Discomforts and setbacks of any magnitude or nature serve as reminders that we live in a transient—and broken—world. Our physical bodies are not built to last; over time, they will naturally wear down and malfunction. How comforting, then, are the words of 2 Corinthians 4:17-18, which tell us that the suffering we go through in life now is preparing us for eternity: “For our light and momentary troubles are achieving for us an eternal glory that far outweighs them all. So we fix our eyes not on what is seen, but on what is unseen, since what is seen is temporary, but what is unseen is eternal.”

Though we see trouble and suffering on every front, we know that these are but signposts that there is something so much better ahead of us; difficulties and suffering in life will come to an end. And while there’s nothing we can do to escape problems in life, we can certainly change how we choose to respond to them. American pastor Charles Stanley once said that nothing attracts the unbeliever like a saint suffering successfully. Based on how I had been responding, I’m pretty sure I looked more like a saint suffering sorrowfully. Still, I thank God for using this episode to correct the way I have been viewing and responding to “suffering”.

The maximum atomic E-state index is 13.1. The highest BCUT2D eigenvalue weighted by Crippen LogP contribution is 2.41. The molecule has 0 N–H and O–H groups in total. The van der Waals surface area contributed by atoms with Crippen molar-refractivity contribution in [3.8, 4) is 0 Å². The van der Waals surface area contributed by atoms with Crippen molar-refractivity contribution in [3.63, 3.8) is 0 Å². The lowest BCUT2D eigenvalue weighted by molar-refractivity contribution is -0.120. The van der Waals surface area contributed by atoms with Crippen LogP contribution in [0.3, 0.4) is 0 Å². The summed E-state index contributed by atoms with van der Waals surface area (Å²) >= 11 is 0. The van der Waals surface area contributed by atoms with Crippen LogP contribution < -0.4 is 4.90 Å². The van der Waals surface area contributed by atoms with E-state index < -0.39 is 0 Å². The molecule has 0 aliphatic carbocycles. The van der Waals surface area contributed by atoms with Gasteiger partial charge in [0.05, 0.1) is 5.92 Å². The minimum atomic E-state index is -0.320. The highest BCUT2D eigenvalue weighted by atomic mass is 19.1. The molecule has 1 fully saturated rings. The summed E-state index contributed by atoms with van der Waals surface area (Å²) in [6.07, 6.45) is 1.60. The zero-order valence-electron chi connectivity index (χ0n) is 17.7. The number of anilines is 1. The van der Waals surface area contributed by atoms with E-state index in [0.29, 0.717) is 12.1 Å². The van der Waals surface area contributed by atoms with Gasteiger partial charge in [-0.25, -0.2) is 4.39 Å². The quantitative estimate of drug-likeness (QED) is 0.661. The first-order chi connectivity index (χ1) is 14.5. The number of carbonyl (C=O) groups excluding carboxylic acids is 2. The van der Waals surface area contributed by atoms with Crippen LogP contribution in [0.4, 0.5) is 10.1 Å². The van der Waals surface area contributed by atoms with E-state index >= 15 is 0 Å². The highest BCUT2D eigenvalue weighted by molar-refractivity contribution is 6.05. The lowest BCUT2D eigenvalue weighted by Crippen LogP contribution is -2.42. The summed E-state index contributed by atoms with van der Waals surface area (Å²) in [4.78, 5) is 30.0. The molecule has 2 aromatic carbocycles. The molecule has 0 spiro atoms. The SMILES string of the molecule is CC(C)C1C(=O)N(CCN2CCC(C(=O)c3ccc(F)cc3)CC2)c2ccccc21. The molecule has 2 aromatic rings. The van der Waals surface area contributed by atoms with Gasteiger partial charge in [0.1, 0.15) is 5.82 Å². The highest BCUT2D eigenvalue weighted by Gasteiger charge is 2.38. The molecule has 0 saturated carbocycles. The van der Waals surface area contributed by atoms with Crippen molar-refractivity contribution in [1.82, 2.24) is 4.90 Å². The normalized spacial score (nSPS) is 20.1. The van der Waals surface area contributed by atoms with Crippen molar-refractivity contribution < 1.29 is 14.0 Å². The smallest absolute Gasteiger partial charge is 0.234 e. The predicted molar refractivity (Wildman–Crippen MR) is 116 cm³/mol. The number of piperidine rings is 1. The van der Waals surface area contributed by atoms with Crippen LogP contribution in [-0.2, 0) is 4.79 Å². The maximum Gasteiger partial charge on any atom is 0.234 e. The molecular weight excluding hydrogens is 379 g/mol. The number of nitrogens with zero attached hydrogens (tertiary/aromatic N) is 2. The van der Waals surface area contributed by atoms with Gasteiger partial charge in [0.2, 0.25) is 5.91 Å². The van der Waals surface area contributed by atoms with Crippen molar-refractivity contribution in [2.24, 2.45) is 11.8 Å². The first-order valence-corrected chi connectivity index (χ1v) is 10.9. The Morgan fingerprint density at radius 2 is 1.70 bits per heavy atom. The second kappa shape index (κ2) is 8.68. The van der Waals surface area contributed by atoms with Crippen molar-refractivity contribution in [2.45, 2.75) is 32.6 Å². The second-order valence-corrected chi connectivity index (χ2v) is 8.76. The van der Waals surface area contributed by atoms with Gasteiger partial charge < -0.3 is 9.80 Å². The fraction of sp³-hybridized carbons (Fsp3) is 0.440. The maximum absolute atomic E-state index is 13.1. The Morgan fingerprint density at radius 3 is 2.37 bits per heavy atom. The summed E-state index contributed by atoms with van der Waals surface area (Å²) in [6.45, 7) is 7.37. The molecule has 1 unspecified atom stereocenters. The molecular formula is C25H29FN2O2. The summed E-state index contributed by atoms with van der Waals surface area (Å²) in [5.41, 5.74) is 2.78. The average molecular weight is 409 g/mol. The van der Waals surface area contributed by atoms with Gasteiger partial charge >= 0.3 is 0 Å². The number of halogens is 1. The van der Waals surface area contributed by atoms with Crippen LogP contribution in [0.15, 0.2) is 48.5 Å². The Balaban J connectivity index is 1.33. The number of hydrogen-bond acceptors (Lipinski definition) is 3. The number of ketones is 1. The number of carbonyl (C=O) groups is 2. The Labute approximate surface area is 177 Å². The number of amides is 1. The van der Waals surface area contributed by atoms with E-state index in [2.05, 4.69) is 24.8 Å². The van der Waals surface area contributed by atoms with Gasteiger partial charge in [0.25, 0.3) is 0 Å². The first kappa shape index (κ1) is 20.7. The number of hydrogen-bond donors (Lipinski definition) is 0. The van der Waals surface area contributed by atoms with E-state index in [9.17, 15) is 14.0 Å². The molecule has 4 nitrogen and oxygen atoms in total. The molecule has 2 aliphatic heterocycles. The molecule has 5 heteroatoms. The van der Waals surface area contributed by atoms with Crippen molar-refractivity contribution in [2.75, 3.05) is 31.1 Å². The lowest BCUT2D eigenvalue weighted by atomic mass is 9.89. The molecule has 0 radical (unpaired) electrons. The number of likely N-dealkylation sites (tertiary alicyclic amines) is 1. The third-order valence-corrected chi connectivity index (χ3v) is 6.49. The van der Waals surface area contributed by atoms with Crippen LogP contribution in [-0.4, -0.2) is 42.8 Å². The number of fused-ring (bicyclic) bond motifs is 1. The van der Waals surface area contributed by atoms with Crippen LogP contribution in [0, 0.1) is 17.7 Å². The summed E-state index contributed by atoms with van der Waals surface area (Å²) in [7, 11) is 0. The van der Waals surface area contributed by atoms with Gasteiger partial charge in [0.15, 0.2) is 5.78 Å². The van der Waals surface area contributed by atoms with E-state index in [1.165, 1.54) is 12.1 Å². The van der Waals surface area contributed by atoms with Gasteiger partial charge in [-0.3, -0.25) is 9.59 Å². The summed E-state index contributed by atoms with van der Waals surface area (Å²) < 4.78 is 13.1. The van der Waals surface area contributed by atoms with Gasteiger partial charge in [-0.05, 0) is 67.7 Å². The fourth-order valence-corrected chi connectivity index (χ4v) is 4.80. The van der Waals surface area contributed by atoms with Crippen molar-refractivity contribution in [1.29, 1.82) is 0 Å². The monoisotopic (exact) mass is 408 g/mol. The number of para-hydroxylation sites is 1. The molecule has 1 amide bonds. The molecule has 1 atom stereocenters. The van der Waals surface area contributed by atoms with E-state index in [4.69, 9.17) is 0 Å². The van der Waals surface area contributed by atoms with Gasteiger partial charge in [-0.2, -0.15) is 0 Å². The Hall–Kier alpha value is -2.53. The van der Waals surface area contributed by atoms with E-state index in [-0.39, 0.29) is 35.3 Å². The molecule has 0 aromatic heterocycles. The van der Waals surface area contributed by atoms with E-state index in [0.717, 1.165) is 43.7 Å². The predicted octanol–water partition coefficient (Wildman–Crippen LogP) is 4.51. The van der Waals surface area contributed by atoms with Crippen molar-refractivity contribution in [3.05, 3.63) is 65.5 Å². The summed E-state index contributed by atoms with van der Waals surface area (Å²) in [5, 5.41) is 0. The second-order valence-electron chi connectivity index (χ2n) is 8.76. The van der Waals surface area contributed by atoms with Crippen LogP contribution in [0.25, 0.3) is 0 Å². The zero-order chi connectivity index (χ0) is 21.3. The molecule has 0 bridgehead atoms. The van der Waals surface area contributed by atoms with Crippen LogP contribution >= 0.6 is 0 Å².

As I write this article now, I’m thankful that God has stopped my UTI from flaring up in the past week. I’m not sure it will recur, but this experience has given me the determination to do these three things the next time I’m faced with any form of “discomfort”:

  1. Commit my discomfort to God and ask Him for strength and wisdom to respond to it.
  2. Remember that there are many others around me who are facing similar discomfort—if not worse—and pray for them.
  3. Thank God for giving me the discomfort, because it is a reminder that this earthly life was never meant to be a comfortable one.